5 The cost of corrosion resistance


Suppose we would like to know the cost to improve the corrosion resistance of an austenitic stainless steel by one MARC
unit. To do this, we would have to increase the alloy content of
chromium or molybdenum or nitrogen, according to equation
3, and then to add further alloying elements to stay above the
Stainless Steels

877

10

20

30

40

50

60

70

SO

M A R C = Cr+3.3Mo+2OC+20N-0.5Mn-0.25Ni

Fig. 6. MARC controls both, pitting corrosion and crevice corrosion in stainless steels.
BiW 6. Die Wirksumme MARC korreliert gut mit dem Widerstand
gegen Lochfrass und Spaltkorrosion.

austenite border, according to equation 1. Obviously, we can


achieve this increase by one MARC unit with different combinations of alloy additions. Once we have determined suitable combinations of alloying additions, we can determine the
cost of these if we know the cost of adding one weight-percent
of those alloying additions. This is not a fixed number over
any length in time, as seen from Figure 7. In order to do

any calculation of cost and to derive metallurgical inspiration


from it, we assume three price levels for each important alloying element: low, medium and high. The LOW price level is
the one we assume when the huge price increases seen in Figure 7 should fall back to the much lower levels prevalent in the
years before 2000. The HIGH price level is assumed for the
case that raw materials have found a more permanently high
price and just oscillate a little about it. A medium price chosen
between these two levels appears to be realistic.
These assumed low, medium and high price levels are
shown in Table 1 for the important alloying elements.
It is obvious from Table 1 that nickel and molybdenum are
not only the most expensive additions, but also those which
fluctuate most. The question mark behind N means that we d
not really know this cost, partly because N can be added in

Table X. Three price levels assumed for the alloy cost to add one weight percent of each alloying element to austenitic stainless steel. (USD
/ton).
Tabetic 1. Niedrige, mittlere, oder hohe Kosten fiir jedes Legierungselement, urn dessen Gehalt in austenitisch rostfreiem Stahl um ein
Gewichtsprozent zu erhohen
Price

Cr

Mn

Ni

Mo

low

4.5

60

100

10?

medium

13

6.5

100

400

10?

high

16

14.5

160

800

10?

Table 2. Cost to increase the corrosion resistance by one MARC. (USD / ton)
Tabelle 2. Niedrige, mittlere oder hohe Kosten fiir jedes Legierungselement, um den Korrosionswiderstand um eine MARC - Einheit zu
erhfihen.
Mo + 1.8Ni

N + 15Cr

N + 25Mo

cost

Ci+ 1.2 Ni

low

106

63

4?

24

medium

175

175

6?

98

nigh

273

330

7?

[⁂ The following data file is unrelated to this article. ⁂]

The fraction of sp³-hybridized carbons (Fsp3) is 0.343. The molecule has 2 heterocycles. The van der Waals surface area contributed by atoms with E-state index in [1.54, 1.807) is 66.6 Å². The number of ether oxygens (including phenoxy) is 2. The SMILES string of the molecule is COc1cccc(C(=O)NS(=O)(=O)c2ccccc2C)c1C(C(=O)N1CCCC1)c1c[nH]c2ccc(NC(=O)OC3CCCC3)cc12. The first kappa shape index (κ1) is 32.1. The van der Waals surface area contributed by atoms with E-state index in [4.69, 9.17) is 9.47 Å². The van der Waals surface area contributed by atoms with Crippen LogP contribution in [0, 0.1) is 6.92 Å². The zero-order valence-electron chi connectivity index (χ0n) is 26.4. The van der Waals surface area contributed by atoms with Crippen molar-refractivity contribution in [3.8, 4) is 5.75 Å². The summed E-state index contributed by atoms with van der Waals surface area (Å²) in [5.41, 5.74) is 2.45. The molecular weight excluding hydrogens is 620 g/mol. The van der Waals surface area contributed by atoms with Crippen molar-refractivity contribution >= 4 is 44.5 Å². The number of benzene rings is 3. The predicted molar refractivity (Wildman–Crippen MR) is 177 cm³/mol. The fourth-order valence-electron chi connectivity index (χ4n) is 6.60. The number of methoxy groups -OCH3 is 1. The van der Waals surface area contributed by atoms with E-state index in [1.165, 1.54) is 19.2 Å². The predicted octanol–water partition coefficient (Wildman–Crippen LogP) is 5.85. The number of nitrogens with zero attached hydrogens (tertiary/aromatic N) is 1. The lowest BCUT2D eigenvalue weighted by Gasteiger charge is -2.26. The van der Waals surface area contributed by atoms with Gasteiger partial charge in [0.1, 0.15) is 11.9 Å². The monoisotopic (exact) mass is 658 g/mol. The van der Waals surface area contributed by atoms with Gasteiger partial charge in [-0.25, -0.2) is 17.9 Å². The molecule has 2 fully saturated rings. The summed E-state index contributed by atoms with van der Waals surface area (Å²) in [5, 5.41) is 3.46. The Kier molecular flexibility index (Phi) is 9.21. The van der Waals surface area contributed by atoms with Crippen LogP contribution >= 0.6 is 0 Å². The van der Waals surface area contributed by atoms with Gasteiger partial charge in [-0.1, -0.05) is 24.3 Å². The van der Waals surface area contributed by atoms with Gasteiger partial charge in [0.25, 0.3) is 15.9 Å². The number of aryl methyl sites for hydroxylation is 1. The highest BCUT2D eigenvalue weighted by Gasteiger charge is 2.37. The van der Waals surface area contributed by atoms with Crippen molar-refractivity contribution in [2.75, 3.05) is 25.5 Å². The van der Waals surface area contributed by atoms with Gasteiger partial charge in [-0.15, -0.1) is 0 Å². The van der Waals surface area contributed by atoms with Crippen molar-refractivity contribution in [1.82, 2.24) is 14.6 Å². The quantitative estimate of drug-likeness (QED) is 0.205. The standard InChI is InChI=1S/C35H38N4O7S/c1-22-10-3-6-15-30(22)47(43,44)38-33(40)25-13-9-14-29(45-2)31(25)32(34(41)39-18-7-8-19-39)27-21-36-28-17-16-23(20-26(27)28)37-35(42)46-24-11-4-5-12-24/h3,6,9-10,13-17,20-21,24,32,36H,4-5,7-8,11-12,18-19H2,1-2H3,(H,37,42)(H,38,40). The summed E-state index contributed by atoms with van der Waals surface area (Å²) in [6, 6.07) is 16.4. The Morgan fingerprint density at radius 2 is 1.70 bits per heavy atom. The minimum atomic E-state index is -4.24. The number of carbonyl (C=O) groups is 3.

195

878

M. O. Speidel

Mat.-wiss. u. Werkstofftech. 2006, 37, No. 10

totally different ways. Even if the nitrogen price shown in Table 1 is unrealistic on an absolute scale, the essential message
remains: nitrogen prices are not subject to large fluctuations,
particularly when nitrogen is added as gas, for example in
AOD.
With the alloy element cost given in Table 1 we can now
calculate the cost to increase the corrosion resistance by 1
MARC unit by taking into account how strongly each element
increases MARC (equation 3) and what other additions will be
necessary to stay above the austenite borderline (equation 1).
The result is shown in Table 2.
It turns out, as expected, that nitrogen-chromium additions
are the most economic way to increase the corrosion resistance of typical austenitic stainless steels. The chromium
here is necessary to increase the nitrogen solubility in the
steel, according to equation 2.
Thus, if nitrogen containing, low nickel austenitic stainless
steels of the 200 series were an economically meaningful
choice for applications in the year 2000, when the alloy costs
were "low" according to Figure 7 and according to Tables 1
and 2, then this choice would make even more sense in the
year 2006, when the alloy costs were" high".

trogen containing austenitic stainless steels, as has been discussed in detail in [9,20,21,22], It is thus meaningless to discuss strengthening theories of polycrystals without taking the
grain size effect ( and its temperature dependence!) into account. [17,18]. To a first approximation, however, the hardness increases linearly with the nitrogen content, as seen in
Figure 9. In the same linear fashion, the wear resistance

>
x
*x>

6 Strength, wear resistance and fatigue


resistance
The yield strength and tensile strength increase with nitrogen in solid solution, as shown in Figure 8, [8].
The wide variations in strength seen in Figure 8 for any given nitrogen content result from the fact that this is a collection of data from steels which did not all have the same grain
size. The grain size is highly important for the strength of ni-

0.3

0.0

1.3

1J0

1.4

1.1

nltrogen content, [weight-percent]

Figure 9. Effect of nitrogen in austenitic solid solution on hardness


and wear resistance of stainless steels.
Bild 9. Einfluss von Stickstoff in austenitisch fester Ldsung auf
Ha'rtfi und Verschleiss.
1

fatigue) strength of ausMnttic stainless sushi


solution annealed, lest In air, ambtanMempcnlura
R~-t,fe50Ht,N*10r

rr
R,=2SI)J-250VC+N

01

c
3

Rpej * yield strength


ft x ultimate tensile strength
Q commercial steels
O experimental stasis

tests In Ringsrt solution, 37C

100
0

0.2

0.4

0.6

0.1

1.0

1.2

1.4

IS

0
18

nitrogen content, [weight - percent]

Figure 8. Effect of nitrogen in austenitic solid solution on yield


strength and tensile strength.
Bild 8. Einfluss von Stickstoff in austenitisch fester Losung auf